Some of the Samsung TV series which have capabilities of HDR10+ are:
- Samsung MLED TV
- Samsung OLED TV
- Samsung QLED TV
- Samsung QLED 4K TV
- Samsung QLED 8K TV
- Samsung Hotel TV
- Samsung LifeStyle TV – Terrace / Sero / Frame / Serif
- Samsung The Wall
How to Turn On HDR Settings in Samsung TV
If your Samsung TV is equipped with HDR10+, it will automatically detect the HDR10+ content and apply the format. You do not need to enable it separately on your Samsung TV.
However, for some Samsung UHD TVs, you may need to manually turn on the HDR settings while streaming video from a Blu-ray player or your computer.
To turn on HDR on a Samsung TV:
- Click the Menu button on your Samsung TV remote.
- Navigate to Picture settings.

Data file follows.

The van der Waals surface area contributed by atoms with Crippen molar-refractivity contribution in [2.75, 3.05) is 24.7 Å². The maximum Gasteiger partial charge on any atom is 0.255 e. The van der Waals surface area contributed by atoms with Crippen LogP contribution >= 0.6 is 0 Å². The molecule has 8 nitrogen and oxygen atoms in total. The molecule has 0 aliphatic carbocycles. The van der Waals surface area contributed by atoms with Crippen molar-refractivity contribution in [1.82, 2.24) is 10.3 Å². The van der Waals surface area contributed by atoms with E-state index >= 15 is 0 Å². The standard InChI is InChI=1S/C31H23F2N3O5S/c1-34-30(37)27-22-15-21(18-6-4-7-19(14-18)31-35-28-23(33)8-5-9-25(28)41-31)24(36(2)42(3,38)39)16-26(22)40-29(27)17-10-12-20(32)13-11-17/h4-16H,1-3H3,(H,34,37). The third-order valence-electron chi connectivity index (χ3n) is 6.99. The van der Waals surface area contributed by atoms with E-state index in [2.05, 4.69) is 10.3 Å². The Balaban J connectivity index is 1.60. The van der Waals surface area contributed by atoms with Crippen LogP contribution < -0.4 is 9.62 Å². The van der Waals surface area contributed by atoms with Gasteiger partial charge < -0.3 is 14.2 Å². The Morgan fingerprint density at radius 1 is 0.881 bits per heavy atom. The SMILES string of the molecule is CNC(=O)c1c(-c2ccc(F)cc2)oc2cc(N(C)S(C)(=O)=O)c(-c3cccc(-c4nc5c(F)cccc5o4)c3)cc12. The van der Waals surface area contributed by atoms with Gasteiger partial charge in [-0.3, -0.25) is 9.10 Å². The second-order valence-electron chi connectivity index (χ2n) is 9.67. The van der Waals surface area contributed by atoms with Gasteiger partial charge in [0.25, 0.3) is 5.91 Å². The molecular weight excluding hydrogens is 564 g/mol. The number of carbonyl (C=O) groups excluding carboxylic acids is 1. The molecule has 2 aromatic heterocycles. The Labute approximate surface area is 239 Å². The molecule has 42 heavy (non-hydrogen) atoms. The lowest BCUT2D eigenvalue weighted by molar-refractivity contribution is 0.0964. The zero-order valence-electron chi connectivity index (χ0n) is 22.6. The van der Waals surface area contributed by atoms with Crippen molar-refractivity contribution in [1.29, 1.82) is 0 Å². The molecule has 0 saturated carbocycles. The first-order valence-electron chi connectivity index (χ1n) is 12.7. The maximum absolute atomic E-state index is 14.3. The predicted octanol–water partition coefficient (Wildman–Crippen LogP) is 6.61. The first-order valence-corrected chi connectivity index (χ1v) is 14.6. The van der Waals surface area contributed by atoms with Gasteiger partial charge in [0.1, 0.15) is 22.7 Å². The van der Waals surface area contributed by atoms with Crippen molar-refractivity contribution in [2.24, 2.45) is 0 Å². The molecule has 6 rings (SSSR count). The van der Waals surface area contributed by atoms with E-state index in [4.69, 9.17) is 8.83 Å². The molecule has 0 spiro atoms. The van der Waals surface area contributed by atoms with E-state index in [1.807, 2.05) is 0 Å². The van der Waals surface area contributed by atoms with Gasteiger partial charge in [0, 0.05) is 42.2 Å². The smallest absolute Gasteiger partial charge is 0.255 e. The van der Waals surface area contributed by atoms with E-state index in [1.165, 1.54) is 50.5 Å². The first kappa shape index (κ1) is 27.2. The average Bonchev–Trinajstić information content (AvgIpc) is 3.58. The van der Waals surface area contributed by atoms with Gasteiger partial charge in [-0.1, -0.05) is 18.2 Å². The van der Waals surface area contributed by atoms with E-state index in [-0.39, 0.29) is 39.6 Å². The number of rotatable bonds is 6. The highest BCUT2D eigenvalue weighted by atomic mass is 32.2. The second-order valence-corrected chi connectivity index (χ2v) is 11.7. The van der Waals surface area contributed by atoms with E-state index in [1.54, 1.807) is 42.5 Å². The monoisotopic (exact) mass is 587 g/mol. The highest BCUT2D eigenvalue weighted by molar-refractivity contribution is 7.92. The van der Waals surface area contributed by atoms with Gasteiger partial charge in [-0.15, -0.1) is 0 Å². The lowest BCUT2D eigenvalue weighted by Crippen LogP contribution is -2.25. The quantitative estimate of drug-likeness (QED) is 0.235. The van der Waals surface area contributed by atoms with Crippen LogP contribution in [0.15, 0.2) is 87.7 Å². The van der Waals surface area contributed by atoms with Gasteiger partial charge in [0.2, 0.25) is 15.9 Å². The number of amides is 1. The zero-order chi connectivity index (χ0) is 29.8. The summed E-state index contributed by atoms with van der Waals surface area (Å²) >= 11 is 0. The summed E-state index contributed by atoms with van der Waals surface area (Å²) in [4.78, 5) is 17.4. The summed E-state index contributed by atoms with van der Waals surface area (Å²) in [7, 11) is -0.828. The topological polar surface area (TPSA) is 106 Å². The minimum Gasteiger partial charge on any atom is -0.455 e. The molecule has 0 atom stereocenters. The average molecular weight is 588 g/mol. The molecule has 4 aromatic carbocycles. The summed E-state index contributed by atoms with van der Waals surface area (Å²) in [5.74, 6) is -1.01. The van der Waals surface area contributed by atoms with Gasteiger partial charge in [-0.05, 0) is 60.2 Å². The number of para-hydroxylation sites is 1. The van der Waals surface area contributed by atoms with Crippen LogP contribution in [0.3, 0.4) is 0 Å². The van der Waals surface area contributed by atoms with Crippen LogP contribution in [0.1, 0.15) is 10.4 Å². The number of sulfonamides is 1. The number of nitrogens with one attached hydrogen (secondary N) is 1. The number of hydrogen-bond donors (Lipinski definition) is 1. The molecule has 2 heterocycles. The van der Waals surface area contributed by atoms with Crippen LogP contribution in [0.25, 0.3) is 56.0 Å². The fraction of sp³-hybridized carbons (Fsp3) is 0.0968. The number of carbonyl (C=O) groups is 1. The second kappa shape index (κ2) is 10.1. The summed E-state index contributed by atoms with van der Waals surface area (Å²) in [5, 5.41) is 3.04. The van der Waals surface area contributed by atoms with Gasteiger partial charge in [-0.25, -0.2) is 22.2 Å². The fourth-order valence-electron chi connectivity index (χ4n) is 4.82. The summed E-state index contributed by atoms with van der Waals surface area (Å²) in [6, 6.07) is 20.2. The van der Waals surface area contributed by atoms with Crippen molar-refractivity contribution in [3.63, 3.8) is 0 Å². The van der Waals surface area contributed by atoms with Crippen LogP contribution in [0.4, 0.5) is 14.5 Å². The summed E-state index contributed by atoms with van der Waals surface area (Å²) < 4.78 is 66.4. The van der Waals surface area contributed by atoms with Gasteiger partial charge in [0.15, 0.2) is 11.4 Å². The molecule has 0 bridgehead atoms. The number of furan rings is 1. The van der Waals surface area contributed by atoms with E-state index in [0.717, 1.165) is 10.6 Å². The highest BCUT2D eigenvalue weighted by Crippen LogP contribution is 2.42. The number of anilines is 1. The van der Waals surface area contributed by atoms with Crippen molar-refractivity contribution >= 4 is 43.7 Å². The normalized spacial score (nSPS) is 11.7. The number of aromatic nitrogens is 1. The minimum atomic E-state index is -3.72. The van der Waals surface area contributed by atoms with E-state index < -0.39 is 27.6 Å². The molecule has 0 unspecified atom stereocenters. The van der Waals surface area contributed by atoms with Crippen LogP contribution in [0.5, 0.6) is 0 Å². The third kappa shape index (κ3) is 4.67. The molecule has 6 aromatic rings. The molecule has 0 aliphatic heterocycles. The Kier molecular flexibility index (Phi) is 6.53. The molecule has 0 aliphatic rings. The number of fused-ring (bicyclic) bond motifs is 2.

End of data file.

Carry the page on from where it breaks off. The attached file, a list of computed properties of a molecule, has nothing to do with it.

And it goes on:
- Go to Expert Settings.
- Turn on the HDR10+ option.
Note: For some Samsung TV models, this option may be labeled as HDMI UHD Color, HDMI Color Format, or HDR+ Mode.
Once you turn on the HDR mode on your Samsung TV, it will start displaying content in HDR format.
That said, you need to be using the HDR10+ supported Blu-ray player and UHD-capable HDMI cables to successfully stream HDR10+ content. In case you are using an unsupported UHD Blu-ray player, the content will play in standard HDR10 format.
Should You Buy a Samsung TV Even If There Is No Dolby Vision?
Even if Samsung TVs do not have Dolby Vision, they are still capable of displaying HDR content via the HDR10+ format.
Ideally, you shouldn’t worry too much about which format your TV supports.